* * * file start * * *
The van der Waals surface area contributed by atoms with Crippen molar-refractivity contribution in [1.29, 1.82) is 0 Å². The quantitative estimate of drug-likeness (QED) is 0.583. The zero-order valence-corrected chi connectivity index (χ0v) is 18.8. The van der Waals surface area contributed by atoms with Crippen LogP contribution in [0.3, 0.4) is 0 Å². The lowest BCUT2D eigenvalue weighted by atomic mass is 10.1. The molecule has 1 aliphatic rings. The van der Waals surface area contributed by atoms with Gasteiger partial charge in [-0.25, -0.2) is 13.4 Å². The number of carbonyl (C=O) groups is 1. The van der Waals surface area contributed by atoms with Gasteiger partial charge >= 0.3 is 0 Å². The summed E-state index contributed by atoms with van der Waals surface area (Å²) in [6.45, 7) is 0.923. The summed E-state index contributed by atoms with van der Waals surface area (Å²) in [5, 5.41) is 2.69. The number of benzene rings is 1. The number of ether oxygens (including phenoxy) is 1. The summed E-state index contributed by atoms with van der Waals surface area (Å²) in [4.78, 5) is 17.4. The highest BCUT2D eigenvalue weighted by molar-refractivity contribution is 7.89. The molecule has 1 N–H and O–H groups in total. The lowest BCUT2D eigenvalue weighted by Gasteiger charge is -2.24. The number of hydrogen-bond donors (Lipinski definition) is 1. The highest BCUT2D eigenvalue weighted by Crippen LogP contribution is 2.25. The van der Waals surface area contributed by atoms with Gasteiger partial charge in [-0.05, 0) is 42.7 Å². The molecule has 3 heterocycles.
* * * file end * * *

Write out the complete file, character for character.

The van der Waals surface area contributed by atoms with Crippen molar-refractivity contribution in [1.29, 1.82) is 0 Å². The quantitative estimate of drug-likeness (QED) is 0.583. The zero-order valence-corrected chi connectivity index (χ0v) is 18.8. The van der Waals surface area contributed by atoms with Crippen LogP contribution in [0.3, 0.4) is 0 Å². The lowest BCUT2D eigenvalue weighted by atomic mass is 10.1. The molecule has 1 aliphatic rings. The van der Waals surface area contributed by atoms with Gasteiger partial charge in [-0.25, -0.2) is 13.4 Å². The number of carbonyl (C=O) groups is 1. The van der Waals surface area contributed by atoms with Gasteiger partial charge >= 0.3 is 0 Å². The summed E-state index contributed by atoms with van der Waals surface area (Å²) in [6.45, 7) is 0.923. The summed E-state index contributed by atoms with van der Waals surface area (Å²) in [5, 5.41) is 2.69. The number of benzene rings is 1. The number of ether oxygens (including phenoxy) is 1. The summed E-state index contributed by atoms with van der Waals surface area (Å²) in [4.78, 5) is 17.4. The highest BCUT2D eigenvalue weighted by molar-refractivity contribution is 7.89. The molecule has 1 N–H and O–H groups in total. The lowest BCUT2D eigenvalue weighted by Gasteiger charge is -2.24. The number of hydrogen-bond donors (Lipinski definition) is 1. The highest BCUT2D eigenvalue weighted by Crippen LogP contribution is 2.25. The van der Waals surface area contributed by atoms with Gasteiger partial charge in [-0.05, 0) is 42.7 Å². The molecule has 3 heterocycles.